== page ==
And believe me, usually there isn’t any mistake to find.  This won’t stop the receipt checker, though.  Once the receipt checker is satisfied that he’s found your egregious error, he will approach you in the middle of your current transaction, jam the receipt into your face and accuse you of wrongdoing.  To hell with the concept of “waiting in line”, this guy totally thinks he got shortchanged thirty cents.

The worst part of every Receipt Checker is that when they are right, the cashier usually can’t help him.  Whether it’s because the cashier is now in the middle of another transaction, or the cashier doesn’t have the power to issue said refund, all you can do is tell the Receipt Checker to go to the customer service desk.  This is never the right answer, because how else will the Receipt Checker show you the error of your ways if somebody else fixes it?

As I said, though, most of the time there is no mistake.  Despite that most retail establishments try to make receipts clear, sometimes they aren’t.  Sometimes things are muddled and the receipt checker is misunderstanding some line.  Rest assured that he will not be dismissed so easily, and you will have to spend ten minutes going over every single line, calculator in hand, to show him that his total was correct.

Related species:  The Backseat Cashier.  This person will stare at the screen displaying the prices of items for every item you scan, ensuring that what she thought it should cost was correct.  God forbid something not look right, at which point the transaction comes to a screeching halt so that the Backseat Cashier can point out how wrong you are about that price.

Don’t get me wrong here: I am not against the Backseat Cashier or the Receipt Checker being conscientious about not getting shortchanged.  If something is a different price than you thought, you should definitely address that.

The issue here is the attitude, assuming that every error that should happen to arise is not a reflection on a computer system that might have made a mistake, but that you, the cashier, are intent upon short-changing the customer because you are evil.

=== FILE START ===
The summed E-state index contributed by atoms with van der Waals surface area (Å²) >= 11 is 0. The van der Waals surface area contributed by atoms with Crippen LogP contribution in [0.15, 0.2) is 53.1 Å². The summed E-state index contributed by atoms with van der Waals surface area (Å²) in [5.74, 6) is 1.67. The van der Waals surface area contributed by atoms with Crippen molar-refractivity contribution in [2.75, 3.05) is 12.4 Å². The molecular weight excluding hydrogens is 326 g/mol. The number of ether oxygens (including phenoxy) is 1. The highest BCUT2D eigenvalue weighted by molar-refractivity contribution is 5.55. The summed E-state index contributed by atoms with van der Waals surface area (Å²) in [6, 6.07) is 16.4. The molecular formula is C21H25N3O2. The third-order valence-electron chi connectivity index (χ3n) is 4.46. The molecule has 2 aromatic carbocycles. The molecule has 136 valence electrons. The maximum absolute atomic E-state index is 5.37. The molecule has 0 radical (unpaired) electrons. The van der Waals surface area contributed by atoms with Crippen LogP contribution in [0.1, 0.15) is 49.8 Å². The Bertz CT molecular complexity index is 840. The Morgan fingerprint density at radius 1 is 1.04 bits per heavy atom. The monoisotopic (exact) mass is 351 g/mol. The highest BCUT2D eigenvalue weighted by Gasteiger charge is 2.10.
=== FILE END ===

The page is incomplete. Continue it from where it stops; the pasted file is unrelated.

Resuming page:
The Custom Bagger

Look, cashiering isn’t a hard thing to do.  I’ll get that out in the open.  You scan items, say totals and make change.  One of the harder parts is bagging the items, and even that isn’t hard.  Most stores have a proper bagging procedure that is equal parts food safety and common sense.  These rules exist and are how the cashier is supposed to bag food.

For example, most stores will suggest that you not put chemicals with food.  Period.  Should it leak, the food is tainted.  Most stores that sell meat will have rules based upon the cooking temperature and type of meat, such that you minimize food safety concerns.  The list goes on, but there is a way to bag items.  Sometimes this means getting a few more bags than you might want, but it’s a small price to pay so that you don’t end up eating bleach-flavored ground beef.

Bagging items is hard.

So...so I'm NOT supposed to crack the eggs and put the vegetables inside the carton?

So when you have a small order, it’s not uncommon for the cashier to ask questions like “do you mind if I put this mouthwash with your meat” so as to minimize how many bags you carry.  It’s part courteous, part trying to save extra work.  In what is a somewhat surprising and positive fact, most people are flexible with some of these rules if it means saving bags.  Why carry four bags for four items?

Then you get the Custom Bagger.  This customer just cannot accept the following two points as fact: first, that the cashier is not a complete and utter moron; second, that the company has spent more money than you make in a year (yes, even you Mr. Doctor) figuring out the best way to bag items.

The Custom Bagger has directions for everything.  These directions range from the obvious (“Don’t put my bleach next to my salad!”) to the downright odd (“can you double-bag those paper plates and I’d really like that dishwasher detergent wrapped in that shirt and placed inside of that garbage can”).  Don’t get me wrong, customer service is important and it’s not so absurd that you request some special bagging procedures.